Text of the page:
Though the last remnants of the financial crisis are dissipating in most countries, in Italy the banking crisis arguably never went away. In mid January, DBRS, a Canadian rating agency, downgraded Italy’s sovereign debt, stripping the country of its last A rating. As a result, government bond-yields rose, as will the cost of funding for Italian banks in the coming months.
In a sign of the fragility of the country’s banking system, already the Italian government has been forced to step in and rescue Monte dei Paschi di Siena, Italy’s fourth largest lender and the world’s oldest surviving bank (for now).
In January, the bank’s chief executive, Marco Morelli, alerted a Senate committee that the organisation would need to close 500 branches over the next three years, a decision which would lead to nearly 2500 job losses. Monte dei Paschi is soon expected to issue a state-backed bond, worth around €1.5bn, which has been designed to shore up the bank’s liquidity. Ultimately it hopes to raise €15bn to replace deposits that were lost in 2016. In early February, the bank reported a second consecutive quarter loss on higher bad-loan provisions. Its net losses of €2.53bn for the fourth quarter of 2016 were up from €196.6m recorded in the same period in 2015. Total losses for 2016 hit €3.38 as the bank’s liquidity dropped and its capital buffers eroded. In December, it announced that may run out of liquidity by April.
Negotiations are ongoing to see how the bank can be saved. To that end, the European Central Bank has told Monte dei Paschi that is must raise €8.8bn to bolster its balance sheet under a precautionary recapitalisation plan. The bank has previously received more than €4bn in taxpayer-funded bailouts, which it has repaid, and €8bn from investors since 2009, to shore up its finances. Despite repeated recapitalisation attempts, it has continued to perform poorly, failing European Banking Authority testing in 2014 and 2016.
However, Monte dei Paschi is not the only Italian bank in peril. Bad loans across the industry reached €360bn in 2016. The majority of these originated in industries like construction, manufacturing and real estate. A number of the country’s smaller banks, including Banca Marche, Popolare Etruria, CariFerrara and CariChieti, were bailed out at the start of 2016 as part of a €20bn rescue plan designed to prop up the Italian banking system. Some analysts are suggesting that it may require as much as €52bn in state aid in order to survive.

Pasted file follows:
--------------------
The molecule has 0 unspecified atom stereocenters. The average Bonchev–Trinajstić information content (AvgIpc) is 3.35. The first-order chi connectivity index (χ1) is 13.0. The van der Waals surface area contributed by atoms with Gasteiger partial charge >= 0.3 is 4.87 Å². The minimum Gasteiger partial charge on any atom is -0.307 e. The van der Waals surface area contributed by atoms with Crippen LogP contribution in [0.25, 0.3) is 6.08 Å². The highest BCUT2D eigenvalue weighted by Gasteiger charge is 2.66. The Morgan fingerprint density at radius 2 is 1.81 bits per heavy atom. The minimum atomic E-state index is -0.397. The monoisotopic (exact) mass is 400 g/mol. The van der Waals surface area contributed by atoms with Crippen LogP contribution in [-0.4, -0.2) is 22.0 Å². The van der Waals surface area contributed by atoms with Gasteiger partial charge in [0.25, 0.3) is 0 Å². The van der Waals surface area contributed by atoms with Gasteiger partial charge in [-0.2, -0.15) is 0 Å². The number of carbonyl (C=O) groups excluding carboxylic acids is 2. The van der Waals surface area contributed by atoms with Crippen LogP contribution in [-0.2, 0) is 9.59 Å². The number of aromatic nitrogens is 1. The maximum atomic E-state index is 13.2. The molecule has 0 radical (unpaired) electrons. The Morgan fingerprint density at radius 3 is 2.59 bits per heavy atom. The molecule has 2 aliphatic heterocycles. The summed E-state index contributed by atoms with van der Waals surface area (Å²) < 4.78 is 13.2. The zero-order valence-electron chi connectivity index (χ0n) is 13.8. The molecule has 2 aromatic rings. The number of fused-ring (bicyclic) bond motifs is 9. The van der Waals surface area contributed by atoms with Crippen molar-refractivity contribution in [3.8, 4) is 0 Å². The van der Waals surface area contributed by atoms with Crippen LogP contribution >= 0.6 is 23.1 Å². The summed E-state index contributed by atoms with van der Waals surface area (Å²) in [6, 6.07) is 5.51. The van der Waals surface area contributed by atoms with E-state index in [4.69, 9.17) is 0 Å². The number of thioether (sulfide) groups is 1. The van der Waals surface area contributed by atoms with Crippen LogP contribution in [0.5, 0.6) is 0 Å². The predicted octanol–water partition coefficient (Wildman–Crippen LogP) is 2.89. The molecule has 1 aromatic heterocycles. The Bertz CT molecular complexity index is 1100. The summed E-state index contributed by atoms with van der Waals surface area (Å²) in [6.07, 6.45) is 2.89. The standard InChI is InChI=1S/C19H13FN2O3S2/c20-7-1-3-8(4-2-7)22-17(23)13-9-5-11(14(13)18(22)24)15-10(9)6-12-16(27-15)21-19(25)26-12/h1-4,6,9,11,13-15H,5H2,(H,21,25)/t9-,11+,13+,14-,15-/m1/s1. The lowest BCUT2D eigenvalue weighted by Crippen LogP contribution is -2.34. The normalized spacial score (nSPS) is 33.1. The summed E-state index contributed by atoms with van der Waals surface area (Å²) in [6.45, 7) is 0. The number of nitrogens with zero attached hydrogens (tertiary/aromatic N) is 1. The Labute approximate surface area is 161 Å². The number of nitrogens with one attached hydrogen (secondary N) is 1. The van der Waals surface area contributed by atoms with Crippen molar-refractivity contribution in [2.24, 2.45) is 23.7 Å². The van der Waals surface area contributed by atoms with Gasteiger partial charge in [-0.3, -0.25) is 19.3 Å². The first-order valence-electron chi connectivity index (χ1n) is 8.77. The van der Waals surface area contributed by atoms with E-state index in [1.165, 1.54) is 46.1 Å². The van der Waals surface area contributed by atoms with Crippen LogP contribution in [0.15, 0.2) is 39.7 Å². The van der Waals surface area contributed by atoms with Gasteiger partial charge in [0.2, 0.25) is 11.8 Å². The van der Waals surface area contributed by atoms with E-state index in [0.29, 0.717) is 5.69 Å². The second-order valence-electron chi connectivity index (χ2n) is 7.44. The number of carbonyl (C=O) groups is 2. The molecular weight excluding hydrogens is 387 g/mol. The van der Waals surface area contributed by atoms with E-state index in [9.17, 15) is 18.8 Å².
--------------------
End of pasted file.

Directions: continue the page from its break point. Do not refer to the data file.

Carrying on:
The Italian government has also launched a €13bn rights offer to recapitalise UniCredit, Italy’s largest bank by assets. By late February, the rights offering was 99.8 percent subscribed. UniCredit reported a €13.6bn loss in Q4 2016, in part due to a write-down on a number of bad loans. The bank was selling the new shares at a 38 percent discount to its price at the time. The bank agreed to sell stock at €8.09 per share and offer 13 new shares for every five held and will use the money generated to recapitalise and to fund future expansion plans. 2016 also saw Banco Popolare SC raise €1bn in a rights offer, pricing new stock at a 29 percent discount.
Nationalisation of Monte dei Paschi – which failed to attract a €1bn investment from private investors last year – looks increasingly likely. But the state may have to bail out other financial institutions. In December, the government created a €20bn fund to rescue Monte dei Paschi and potentially other banks in the future. Government intervention prevented Monte dei Paschi customers from having to participate in a Cypriot style ‘bail in’, under EU rules adopted in 2016. This was done via an exception built into the new rules to avoid a bail-in of senior bond and savings account holders.
The decision could have serious consequences for both Italy and the European project itself. With the country still on the ropes following a deep recession and a sputtering recovery, eurosceptics such as the Five Star Movement have gained political influence. Germany and the EU have begun to take an increasingly negative view of bad loans, making a split between European and Italian banks more likely. Italy’s use of the exception has set a dangerous precedent for other crisis-struck lenders both in Italy and elsewhere. Having skirted the need to clean up balance sheets, Italy could destabilise the European banking space in the future. Given its position in the EU, and the size of its banking system, Italy’s financial difficulties could have wider repercussions for Europe.
The outlook for the Italian economy is far from rosy. GDP growth of just 0.7 percent is expected in 2017 and 0.8 percent for 2018. The rehabilitation of the country’s banking system will be key to restarting the Italian economy. Going forward, Italian banks must promote sustainable economic development to break the cycle of stagnating growth.
© Financier Worldwide